South Carolina ad wars: GOP Rep. Nancy Mace released an ad attacking her Trump-endorsed primary opponent Katie Arrington as someone who cannot be trusted because she lost her security clearance after Pentagon officials alleged she improperly disclosed classified information. Arrington, meanwhile, is out with an ad calling Mace a “liberal” and featuring footage of Trump calling Mace a “terrible person” who “has no idea what she is doing.” 

Air Wyoming: Wyoming Rep. Liz Cheney placed her first broadcast ad buy of 2022, with television and radio spots set to begin Thursday. The ads don’t mention her position as one of the leading GOP critics of Trump’s influence on the party — although she is described as someone with the courage to “stand up to bullies.” Instead, they feature a range of Wyoming residents attesting to her work fighting for their interests, including recreational access to public lands, providing telehealth services throughout the state and preserving working ranches. 

Campaign pause in PA: Pennsylvania Democratic Sen. Bob Casey said he’s not concerned about Lt. Gov. John Fetterman being sidelined from the campaign trail as he recovers from a stroke and expects to hear an update on his health soon. Republicans, meanwhile, are awaiting the results of a recount to know their candidate. “After a long primary on both sides, in both parties, I think voters need a rest, too,” Casey told reporters on a Zoom call Thursday. “They don’t need to be hearing from candidates every minute of every day.”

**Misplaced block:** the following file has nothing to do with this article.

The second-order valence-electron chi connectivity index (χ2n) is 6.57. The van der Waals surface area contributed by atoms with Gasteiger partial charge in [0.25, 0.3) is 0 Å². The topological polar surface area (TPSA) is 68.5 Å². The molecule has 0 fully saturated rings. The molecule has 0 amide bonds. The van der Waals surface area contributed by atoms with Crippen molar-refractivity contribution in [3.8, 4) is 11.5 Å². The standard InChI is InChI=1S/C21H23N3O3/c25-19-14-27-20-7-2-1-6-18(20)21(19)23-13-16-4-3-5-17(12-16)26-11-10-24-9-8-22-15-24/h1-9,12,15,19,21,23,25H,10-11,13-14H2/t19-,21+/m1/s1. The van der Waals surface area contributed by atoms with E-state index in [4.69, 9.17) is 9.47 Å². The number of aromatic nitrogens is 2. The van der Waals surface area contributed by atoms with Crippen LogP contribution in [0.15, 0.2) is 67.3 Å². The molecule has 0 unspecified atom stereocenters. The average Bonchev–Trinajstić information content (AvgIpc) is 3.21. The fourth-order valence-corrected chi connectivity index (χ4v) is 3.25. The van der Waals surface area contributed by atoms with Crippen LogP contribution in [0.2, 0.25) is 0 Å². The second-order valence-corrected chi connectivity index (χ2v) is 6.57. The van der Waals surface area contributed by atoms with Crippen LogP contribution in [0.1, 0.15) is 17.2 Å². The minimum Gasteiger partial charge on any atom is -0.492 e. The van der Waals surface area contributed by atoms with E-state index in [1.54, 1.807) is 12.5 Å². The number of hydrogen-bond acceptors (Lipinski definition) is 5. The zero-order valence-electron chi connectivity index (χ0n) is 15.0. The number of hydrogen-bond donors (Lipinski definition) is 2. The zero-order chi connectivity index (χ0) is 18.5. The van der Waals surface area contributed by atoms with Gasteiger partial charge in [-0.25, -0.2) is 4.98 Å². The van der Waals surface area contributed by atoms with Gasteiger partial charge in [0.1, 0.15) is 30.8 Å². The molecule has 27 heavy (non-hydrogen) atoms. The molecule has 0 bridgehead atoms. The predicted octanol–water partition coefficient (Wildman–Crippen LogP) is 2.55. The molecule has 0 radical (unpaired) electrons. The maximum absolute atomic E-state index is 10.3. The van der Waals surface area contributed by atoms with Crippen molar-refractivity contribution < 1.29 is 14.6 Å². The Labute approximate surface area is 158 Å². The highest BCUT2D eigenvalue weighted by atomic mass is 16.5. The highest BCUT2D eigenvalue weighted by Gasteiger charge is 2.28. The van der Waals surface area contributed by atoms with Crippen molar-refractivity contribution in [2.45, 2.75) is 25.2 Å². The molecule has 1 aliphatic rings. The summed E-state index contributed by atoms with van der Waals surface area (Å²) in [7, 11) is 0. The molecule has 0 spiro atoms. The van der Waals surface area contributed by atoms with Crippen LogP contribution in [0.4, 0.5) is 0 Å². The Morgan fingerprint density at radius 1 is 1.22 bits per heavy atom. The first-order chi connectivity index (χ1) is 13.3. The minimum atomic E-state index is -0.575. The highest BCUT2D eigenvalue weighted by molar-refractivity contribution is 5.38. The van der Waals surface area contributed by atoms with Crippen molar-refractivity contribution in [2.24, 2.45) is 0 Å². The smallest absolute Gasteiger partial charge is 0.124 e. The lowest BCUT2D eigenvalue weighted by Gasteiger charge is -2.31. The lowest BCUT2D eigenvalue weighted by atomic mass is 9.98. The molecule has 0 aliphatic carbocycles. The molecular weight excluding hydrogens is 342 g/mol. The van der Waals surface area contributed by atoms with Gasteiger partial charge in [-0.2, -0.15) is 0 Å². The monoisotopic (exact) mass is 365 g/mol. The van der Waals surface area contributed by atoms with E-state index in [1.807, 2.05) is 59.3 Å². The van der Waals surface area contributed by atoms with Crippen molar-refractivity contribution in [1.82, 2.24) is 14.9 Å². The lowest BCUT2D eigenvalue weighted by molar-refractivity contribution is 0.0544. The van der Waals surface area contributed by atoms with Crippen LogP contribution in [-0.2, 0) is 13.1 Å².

What we’re reading

East side vs. west side: Former allies and longtime members  Nadler and Maloney are likely to have one of the most bitter member-on-member primaries of this cycle after a judge adopted a map that combined much of their current districts. The New York Times talks to both candidates about the campaign. 

To the rescue: Freshman GOP Rep. Young Kim, along with allied outside groups, has invested big money for advertising recently leading up to Tuesday’s all-party primary, according to the Los Angeles Times. The New York Times, too, looks at Republicans’ “surprise rescue operation” on behalf of Kim.